A Giant Among Giants
New evidence suggests Guyanese Arapaima may be heaviest in South America
The discovery of a "giant" Arapaima among the freshwater fish of the Essequibo River Basin could have implications for ongoing ecotourism efforts of local Guyanese communities.
A new study published in Fisheries Research suggests individuals of the Arapaima population from the Essequibo River basin, Guyana, can attain weights of about 327 kilograms, or 721 pounds. That would make them the heaviest strictly freshwater fish in the Western Hemisphere, and the heaviest Arapaima in South America - truly giants among giants - and would put them in a rarified weight category with the endangered Mekong giant catfish, which can attain 350 kilograms. The local indigenous peoples call these fishes, "Oma," aptly translating to "Mother of all Fishes."
To derive that estimate, the authors, doctors L. Cynthia Watson and Donald J. Stewart, from the SUNY College of Environmental Science and Forestry in Syracuse, New York, recorded body lengths and corresponding weights for a sample of fishes ranging from 2.3 to 89 kilograms (0.66 to 2.02 meters total length) and used a statistical model to predict weight at 3 meters. Local indigenous fishermen in the region previously have observed Arapaima of at least 3 meters. Due to past overfishing, however, it is rare today to find an Arapaima over about 2.4 meters.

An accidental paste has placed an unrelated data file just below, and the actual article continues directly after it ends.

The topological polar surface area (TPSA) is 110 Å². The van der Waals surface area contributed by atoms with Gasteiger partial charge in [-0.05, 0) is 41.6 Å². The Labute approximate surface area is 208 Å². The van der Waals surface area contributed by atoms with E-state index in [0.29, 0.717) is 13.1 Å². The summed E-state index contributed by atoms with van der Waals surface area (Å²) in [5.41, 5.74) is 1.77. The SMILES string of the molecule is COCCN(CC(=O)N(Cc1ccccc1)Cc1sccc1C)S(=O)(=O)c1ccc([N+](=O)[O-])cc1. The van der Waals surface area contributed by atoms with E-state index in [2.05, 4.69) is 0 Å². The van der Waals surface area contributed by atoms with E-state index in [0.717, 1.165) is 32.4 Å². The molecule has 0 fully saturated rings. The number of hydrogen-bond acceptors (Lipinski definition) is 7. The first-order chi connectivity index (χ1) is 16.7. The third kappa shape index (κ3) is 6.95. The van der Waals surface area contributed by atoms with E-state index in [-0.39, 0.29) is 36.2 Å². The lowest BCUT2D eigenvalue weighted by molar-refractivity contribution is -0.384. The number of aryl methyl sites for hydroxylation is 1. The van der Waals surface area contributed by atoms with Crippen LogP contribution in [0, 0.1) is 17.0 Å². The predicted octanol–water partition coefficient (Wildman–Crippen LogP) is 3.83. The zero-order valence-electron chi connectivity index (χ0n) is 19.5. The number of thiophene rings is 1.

The authors compared their results to similar estimates for the central Amazon (Mamirauá Reserve, Amazonas State, Brazil). For that region, new data suggest a 3-meter Arapaima could attain 240 kilograms (529 pounds). That estimate also is higher than a previously published estimate of 200 kilograms, but still substantially less than the estimate for Guyana. Other giant fishes of the Amazon and Guyana include the Piraiba (called Lau lau in Guyana), a catfish that can grow to 3.5 meters, and about 200 kilograms.
Watson noted, "This discovery may have important implications for ongoing efforts of local communities to develop ecotourism, including catch-and-release sport-fishing, in the Essequibo basin." Arapaima are obligate air-breathing fishes, which means they must come to the surface to breathe every 5-15 minutes (i.e., fishy analogs to whales and dolphins).
"To be in a small canoe when such huge fishes roll on the surface nearby is a moment to be cherished - some might say heart-stopping - as is catching one on hook and line," said Watson. If properly managed, fish-watching and sport-fishing constitute 'non-consumptive' uses of these extraordinary fishery resources, with potential for substantial economic benefits to local communities.
That in turn can facilitate conservation of critical aquatic ecosystems and aid recovery of these once seriously depleted populations. In 2001, there remained only 820 individuals over 1 meter in the entire upper Essequibo basin. They were poised on the brink of extirpation. The Essequibo basin is isolated from the Amazon basin, and it has a comparatively small area of suitable Arapaima habitat. With prohibitions on commercial fishing after 2001, their numbers are now increasing. Stewart cautioned, however, "sustaining these populations in the face of human encroachments and changing climate will require long-term vigilance."
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